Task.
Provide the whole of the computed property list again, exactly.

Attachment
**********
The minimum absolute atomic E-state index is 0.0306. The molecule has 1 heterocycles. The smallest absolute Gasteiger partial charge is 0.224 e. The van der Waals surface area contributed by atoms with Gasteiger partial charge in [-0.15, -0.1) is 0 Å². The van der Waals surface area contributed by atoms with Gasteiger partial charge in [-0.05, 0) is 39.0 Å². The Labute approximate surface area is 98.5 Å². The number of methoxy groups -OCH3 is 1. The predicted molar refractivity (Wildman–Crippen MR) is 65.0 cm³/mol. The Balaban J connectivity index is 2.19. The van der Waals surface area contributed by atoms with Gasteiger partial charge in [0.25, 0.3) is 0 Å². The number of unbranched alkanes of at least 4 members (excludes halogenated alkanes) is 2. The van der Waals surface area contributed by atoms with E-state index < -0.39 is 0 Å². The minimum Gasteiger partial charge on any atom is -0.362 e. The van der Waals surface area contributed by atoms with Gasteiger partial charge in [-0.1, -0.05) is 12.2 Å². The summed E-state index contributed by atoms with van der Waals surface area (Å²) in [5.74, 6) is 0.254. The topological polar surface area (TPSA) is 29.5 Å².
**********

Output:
The minimum absolute atomic E-state index is 0.0306. The molecule has 1 heterocycles. The smallest absolute Gasteiger partial charge is 0.224 e. The van der Waals surface area contributed by atoms with Gasteiger partial charge in [-0.15, -0.1) is 0 Å². The van der Waals surface area contributed by atoms with Gasteiger partial charge in [-0.05, 0) is 39.0 Å². The Labute approximate surface area is 98.5 Å². The number of methoxy groups -OCH3 is 1. The predicted molar refractivity (Wildman–Crippen MR) is 65.0 cm³/mol. The Balaban J connectivity index is 2.19. The van der Waals surface area contributed by atoms with Gasteiger partial charge in [0.25, 0.3) is 0 Å². The number of unbranched alkanes of at least 4 members (excludes halogenated alkanes) is 2. The van der Waals surface area contributed by atoms with E-state index < -0.39 is 0 Å². The minimum Gasteiger partial charge on any atom is -0.362 e. The van der Waals surface area contributed by atoms with Gasteiger partial charge in [-0.1, -0.05) is 12.2 Å². The summed E-state index contributed by atoms with van der Waals surface area (Å²) in [5.74, 6) is 0.254. The topological polar surface area (TPSA) is 29.5 Å².